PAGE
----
Posted by teethetrav 04:28 Archived in Scotland Tagged highlander game_of_thrones ullapool ardvreck_castle mcleod_clan mckenzie_clan macraes calda_house 007 Comments (0)

Scotland: Greetings from Achmelvich Beach

From Asbury Park to Achmelvich Beach

I live three miles from the Asbury Park beach. A run-down shell of itself for decades, Asbury was recently named second best beach in the US by Money magazine. Wow. Trust me. It's not. But it has been re-invented by hipsters and a New York crowd. There are new restaurants at every price point, three hotels, multiple new businesses, and expensive condos. Some old favorites remain: the boardwalk, Convention Hall, Madame Marie's, and even the Stone Pony where Bruce still makes an occasional unannounced appearance. But commercialism and overdevelopment have ruined this unique, small beach town. But that's a different post.

On the other side of the Atlantic lies the remote and lovely Achmelvich Beach. Bordered by white sand, tall grasses, craggy rocks, and steep cliffs, the water is a blue-green that looks more like the Caribbean than a bay off the Atlantic. Near the town of Lochinvar on the northwest coast, the pristine beach is a well-known and popular spot with camping and caravan sites. Even the car park is a bit of a hike from the beach area, so the beach itself is protected. I for one hope it stays that way.

Posted by teethetrav 07:29 Archived in Scotland Tagged scotland caravan achmelvich_beach asbury_park best_beach money_magazine Comments (0)

Scotland: Corrieshalloch Gorge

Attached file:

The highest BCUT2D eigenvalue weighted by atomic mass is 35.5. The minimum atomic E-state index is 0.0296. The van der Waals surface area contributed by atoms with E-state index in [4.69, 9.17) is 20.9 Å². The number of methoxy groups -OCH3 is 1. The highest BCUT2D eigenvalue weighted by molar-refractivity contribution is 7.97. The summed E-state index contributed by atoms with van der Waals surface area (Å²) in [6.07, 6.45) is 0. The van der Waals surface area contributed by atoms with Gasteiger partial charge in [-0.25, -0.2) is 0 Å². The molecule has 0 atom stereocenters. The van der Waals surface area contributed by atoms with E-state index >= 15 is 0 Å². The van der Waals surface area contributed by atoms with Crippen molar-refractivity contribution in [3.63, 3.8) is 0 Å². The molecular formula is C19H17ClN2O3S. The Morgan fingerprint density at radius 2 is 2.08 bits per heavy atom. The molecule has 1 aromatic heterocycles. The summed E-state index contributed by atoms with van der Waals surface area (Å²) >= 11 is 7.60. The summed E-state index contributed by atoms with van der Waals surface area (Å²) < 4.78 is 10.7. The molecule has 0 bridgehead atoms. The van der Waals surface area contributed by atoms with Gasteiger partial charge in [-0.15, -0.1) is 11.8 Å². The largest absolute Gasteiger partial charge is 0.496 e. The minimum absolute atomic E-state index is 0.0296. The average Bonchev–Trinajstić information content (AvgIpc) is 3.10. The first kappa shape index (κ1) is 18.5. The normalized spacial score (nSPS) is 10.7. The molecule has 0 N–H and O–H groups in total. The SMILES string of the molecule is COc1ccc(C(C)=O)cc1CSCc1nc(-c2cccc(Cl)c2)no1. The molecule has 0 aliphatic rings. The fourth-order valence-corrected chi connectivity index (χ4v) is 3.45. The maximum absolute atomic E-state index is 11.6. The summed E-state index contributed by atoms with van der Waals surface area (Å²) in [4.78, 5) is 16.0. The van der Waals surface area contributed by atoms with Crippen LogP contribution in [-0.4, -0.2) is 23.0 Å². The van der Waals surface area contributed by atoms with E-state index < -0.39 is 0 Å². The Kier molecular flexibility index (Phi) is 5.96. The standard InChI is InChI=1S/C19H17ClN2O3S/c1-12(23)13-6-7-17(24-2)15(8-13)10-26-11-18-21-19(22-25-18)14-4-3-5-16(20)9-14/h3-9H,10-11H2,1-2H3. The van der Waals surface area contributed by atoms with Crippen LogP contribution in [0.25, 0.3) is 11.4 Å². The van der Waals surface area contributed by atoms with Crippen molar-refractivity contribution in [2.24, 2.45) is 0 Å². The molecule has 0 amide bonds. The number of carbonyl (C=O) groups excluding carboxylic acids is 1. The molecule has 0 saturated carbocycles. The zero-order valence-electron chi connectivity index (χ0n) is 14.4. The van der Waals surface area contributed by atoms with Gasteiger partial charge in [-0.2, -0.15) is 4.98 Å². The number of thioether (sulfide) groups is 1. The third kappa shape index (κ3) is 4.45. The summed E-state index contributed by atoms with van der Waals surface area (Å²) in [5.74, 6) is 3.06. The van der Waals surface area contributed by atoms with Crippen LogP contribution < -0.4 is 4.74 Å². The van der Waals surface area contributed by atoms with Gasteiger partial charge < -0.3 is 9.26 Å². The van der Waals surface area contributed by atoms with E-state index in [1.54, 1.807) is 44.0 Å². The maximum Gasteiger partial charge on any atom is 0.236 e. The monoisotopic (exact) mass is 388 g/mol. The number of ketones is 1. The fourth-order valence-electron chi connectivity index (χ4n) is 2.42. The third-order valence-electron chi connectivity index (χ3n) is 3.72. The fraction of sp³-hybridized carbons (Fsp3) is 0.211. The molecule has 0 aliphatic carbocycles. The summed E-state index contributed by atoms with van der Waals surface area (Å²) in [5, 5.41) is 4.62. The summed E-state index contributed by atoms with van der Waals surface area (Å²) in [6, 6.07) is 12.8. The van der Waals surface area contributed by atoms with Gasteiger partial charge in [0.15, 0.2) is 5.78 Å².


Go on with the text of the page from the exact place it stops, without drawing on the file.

Rain, Fog & Fear of Heights

Many of us have heard that there are multiple words in Eskimo for snow. I am amazed there aren't an equal number of words for rain in Scotland. Maybe they're in Gaelic. Anyone know? In the US, we have a saying that April showers bring May flowers. In Scotland they say, if it wasn't for rain there would be no whiskey. Personally, I think there is a need for so much whiskey because there is so much rain.

On yet another windy and rainy day in Scotland, I found myself standing in the middle of a very shaky suspension bridge, high over the River Droma looking at a breath-taking waterfall and trying not to think about how high up I was. I hiked through the woods to get to this point and I was not going to leave without pictures to prove that I had overcome my fear of heights and bridges to have this experience. Except when I looked through my viewfinder, all I could see was blur! Something was wrong with my camera lens. Stubbornly determined to get my shot, I stood on the swaying bridge, with nothing to hold onto and changed my camera lens. And still saw blur. I fished around in my pocket until I found my phone and finally got the shots.

Long after I was back on solid ground and my knees had stopped wobbling, I pulled apart my camera to try to figure out what was wrong. DUH! It was so rainy and wet that my camera lenses had simply fogged up. I was so rattled by being so high up in the air on a swaying footbridge, a steamed up lens had never occurred to me. Here are my pictures. The first two are my foggy camera pics. You can see why I panicked!



Posted by teethetrav 11:11 Archived in Scotland Tagged rain scotland whiskey corrieshalloch_gorge suspension_bridge Comments (0)